With demand moderating for travel staff, flexibility emerges as the new imperative for healthcare systems
A Three-Part Series (Part One)
With the COVID-19 pandemic’s intensity subsiding, noticeable shifts in healthcare staffing are evident: One standout trend is a decreasing use of agency travelers as healthcare systems increasingly favor full-time employment, bonuses, and competitive pay. However, amid the growing gig economy, many healthcare professionals remain drawn to the flexibility and freedom staffing agencies offer. “While traveler contracts trend downward, flexibility is becoming the new currency,” observes Robert Crowe, EVP, per diem and local workforce strategies at Medical Solutions and founder of Matchwell.
In this conversation, Crowe discusses evolving traveler trends, emphasizing the vital role of flexibility and autonomy in modern healthcare. He advocates for organizations to incorporate both elements, even in local contracts, to remain competitive and retain top-tier talent.
Q: What trend are you noticing regarding agency traveler numbers?
Crowe: We are quickly approaching a new normal of post-pandemic traveler activity. According to data from Staffing Industry Analysts (SIA), pre-pandemic, about 1.5% of RNs in the U.S. worked as travelers through an agency. At the pandemic’s peak, this number surged to almost 6% of RNs. Now, also based on SIA data, we're seeing a 30% reduction in open travel positions in 2023, indicating that the percentage of RNs working as travelers is stabilizing and will likely settle around 3%. There is a common feeling that healthcare systems moved quickly in 2023 to reduce agency utilization and, in that process, overcorrected. While many systems commendably increased wages for full-time employees during the pandemic, a balanced approach is crucial as healthcare is still recovering from burnout and other challenges.
Q: In terms of traveler utilization, do you think it will ever return to pre-pandemic numbers? If not, why?
Crowe: I don't think the industry will return to the lower pre-pandemic numbers because of the growing appeal of the freelance nation over the last decade. This macro trend significantly influenced our clinical workforce and is here to stay. Many clinicians now prefer flexible work patterns, such as working three months on and one month off or two days a week instead of the traditional three days and two weekends. Yet, the real evolution lies in whether clinicians need to go to an agency to access this flexibility, which is the more exciting part of the industry’s current pivot.
Q: What are more sustainable options for healthcare organizations looking to reassess their traveler workforce?
Crowe: Organizations should establish infrastructures that empower clinicians to balance work demands with personal life. We see systems migrating from traditional scheduling to dynamic models, like shorter eight-hour and six-hour shifts five days a week instead of three, allowing for family time. We are seeing weekends-only shifts and Uber-like float pools where people move around. Our clients are focused on optimizing internal workforces to their fullest, including how best to integrate these different scheduling components, which is a great first step. Furthermore, many healthcare systems are developing internal agencies for their local workforces, enabling clinicians to float between departments for a few weeks up to three months. This move signifies an acceptance of the inherent need for flexibility and a willingness to invest in it.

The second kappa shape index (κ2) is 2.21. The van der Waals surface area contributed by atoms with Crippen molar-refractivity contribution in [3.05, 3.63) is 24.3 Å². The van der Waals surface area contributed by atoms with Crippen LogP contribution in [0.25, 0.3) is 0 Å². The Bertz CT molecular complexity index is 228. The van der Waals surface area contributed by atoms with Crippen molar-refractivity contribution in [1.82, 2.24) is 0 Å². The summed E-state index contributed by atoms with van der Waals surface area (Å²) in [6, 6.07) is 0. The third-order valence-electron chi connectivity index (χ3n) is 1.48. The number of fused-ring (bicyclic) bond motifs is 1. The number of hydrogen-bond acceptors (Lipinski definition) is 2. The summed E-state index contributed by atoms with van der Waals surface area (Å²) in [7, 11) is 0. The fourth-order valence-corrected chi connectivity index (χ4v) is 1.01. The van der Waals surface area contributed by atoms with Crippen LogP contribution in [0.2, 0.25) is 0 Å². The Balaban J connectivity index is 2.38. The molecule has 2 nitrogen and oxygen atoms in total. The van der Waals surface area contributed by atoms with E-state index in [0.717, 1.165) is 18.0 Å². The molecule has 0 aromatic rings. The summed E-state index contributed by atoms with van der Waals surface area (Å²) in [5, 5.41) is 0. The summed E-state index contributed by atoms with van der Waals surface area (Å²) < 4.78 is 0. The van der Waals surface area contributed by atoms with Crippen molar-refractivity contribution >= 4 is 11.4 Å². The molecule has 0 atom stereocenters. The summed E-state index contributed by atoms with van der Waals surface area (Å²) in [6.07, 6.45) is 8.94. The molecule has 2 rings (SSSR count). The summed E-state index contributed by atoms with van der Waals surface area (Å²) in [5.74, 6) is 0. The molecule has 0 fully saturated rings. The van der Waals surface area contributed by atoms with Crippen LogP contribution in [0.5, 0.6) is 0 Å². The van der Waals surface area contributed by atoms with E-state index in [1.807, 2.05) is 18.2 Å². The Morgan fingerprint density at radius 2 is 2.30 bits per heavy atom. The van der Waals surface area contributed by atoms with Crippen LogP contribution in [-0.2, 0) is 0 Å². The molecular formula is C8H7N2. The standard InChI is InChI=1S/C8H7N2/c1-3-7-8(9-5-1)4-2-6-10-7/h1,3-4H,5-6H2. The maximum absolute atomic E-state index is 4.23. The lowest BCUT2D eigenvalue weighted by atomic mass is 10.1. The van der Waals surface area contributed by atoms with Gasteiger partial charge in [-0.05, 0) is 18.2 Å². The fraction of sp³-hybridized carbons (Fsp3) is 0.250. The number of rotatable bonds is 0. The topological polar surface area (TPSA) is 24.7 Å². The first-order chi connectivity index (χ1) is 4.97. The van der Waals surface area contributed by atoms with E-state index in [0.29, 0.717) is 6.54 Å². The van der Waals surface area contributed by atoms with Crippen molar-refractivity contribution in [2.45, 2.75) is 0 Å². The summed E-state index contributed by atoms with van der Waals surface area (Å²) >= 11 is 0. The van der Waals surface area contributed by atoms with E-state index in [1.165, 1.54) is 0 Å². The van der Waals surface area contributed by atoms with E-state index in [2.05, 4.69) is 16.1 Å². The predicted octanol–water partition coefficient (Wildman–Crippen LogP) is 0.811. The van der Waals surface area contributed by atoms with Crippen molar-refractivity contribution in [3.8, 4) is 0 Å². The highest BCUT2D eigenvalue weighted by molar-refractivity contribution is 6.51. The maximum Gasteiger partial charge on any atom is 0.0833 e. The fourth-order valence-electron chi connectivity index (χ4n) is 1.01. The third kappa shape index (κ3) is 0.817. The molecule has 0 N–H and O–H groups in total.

Q: What underlying motivators of travel nursing can healthcare organizations replicate for their non-traveler workforce?
Crowe: Flexibility stands at the forefront of modern work demands. For organizations to stay competitive, they must also offer attractive compensation packages. However, continually increasing wages to outdo agencies isn’t sustainable. Beyond flexibility and competitive pay, clinicians also yearn to be part of a team and supportive environment. They seek more than transactional employment—they aspire to be part of a mission. Successfully blending flexibility, fair compensation, and a shared purpose will naturally attract and retain staff. Some healthcare systems are even exploring collaborative ventures to pool clinical resources, a testimony to the evolving landscape.
Crowe concludes by emphasizing the critical, nuanced role agency travelers will play in the future of healthcare staffing. “When local supply is lacking, a good use of agency is to import travelers to provide quality patient care,” he says. However, as the reliance on travelers finds its equilibrium, the strategy must evolve. “Travelers are an ideal workforce solution when local supply doesn’t exist, but if someone lives within driving distance of your facility, they should be your primary workforce. Innovative internal staffing programs and technology platforms are pioneering new ways to engage those living close by, ensuring a balance between flexibility and stability.”
Part two of our Q+A series explores the rise of direct staffing platforms.